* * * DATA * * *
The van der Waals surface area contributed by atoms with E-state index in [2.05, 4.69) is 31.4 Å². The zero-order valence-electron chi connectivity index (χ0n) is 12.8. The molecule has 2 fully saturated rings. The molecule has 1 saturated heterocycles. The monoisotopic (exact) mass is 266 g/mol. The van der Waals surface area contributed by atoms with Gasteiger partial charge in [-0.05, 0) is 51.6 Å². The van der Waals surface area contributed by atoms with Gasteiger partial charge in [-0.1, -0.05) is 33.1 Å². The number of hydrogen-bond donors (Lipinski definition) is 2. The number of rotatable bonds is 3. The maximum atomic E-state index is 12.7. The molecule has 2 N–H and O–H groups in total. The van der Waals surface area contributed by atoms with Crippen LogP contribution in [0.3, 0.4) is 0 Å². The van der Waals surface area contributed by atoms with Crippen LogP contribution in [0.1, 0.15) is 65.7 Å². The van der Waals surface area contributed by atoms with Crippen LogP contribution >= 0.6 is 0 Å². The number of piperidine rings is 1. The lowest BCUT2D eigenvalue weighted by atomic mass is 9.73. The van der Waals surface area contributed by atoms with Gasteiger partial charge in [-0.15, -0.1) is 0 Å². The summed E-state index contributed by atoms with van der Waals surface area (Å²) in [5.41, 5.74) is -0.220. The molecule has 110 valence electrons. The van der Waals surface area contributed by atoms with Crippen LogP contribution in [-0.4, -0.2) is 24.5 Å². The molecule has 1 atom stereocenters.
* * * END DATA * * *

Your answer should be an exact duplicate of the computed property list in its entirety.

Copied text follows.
The van der Waals surface area contributed by atoms with E-state index in [2.05, 4.69) is 31.4 Å². The zero-order valence-electron chi connectivity index (χ0n) is 12.8. The molecule has 2 fully saturated rings. The molecule has 1 saturated heterocycles. The monoisotopic (exact) mass is 266 g/mol. The van der Waals surface area contributed by atoms with Gasteiger partial charge in [-0.05, 0) is 51.6 Å². The van der Waals surface area contributed by atoms with Gasteiger partial charge in [-0.1, -0.05) is 33.1 Å². The number of hydrogen-bond donors (Lipinski definition) is 2. The number of rotatable bonds is 3. The maximum atomic E-state index is 12.7. The molecule has 2 N–H and O–H groups in total. The van der Waals surface area contributed by atoms with Crippen LogP contribution in [0.3, 0.4) is 0 Å². The van der Waals surface area contributed by atoms with Crippen LogP contribution in [0.1, 0.15) is 65.7 Å². The van der Waals surface area contributed by atoms with Crippen LogP contribution >= 0.6 is 0 Å². The number of piperidine rings is 1. The lowest BCUT2D eigenvalue weighted by atomic mass is 9.73. The van der Waals surface area contributed by atoms with Gasteiger partial charge in [-0.15, -0.1) is 0 Å². The summed E-state index contributed by atoms with van der Waals surface area (Å²) in [5.41, 5.74) is -0.220. The molecule has 110 valence electrons. The van der Waals surface area contributed by atoms with Crippen LogP contribution in [-0.4, -0.2) is 24.5 Å². The molecule has 1 atom stereocenters.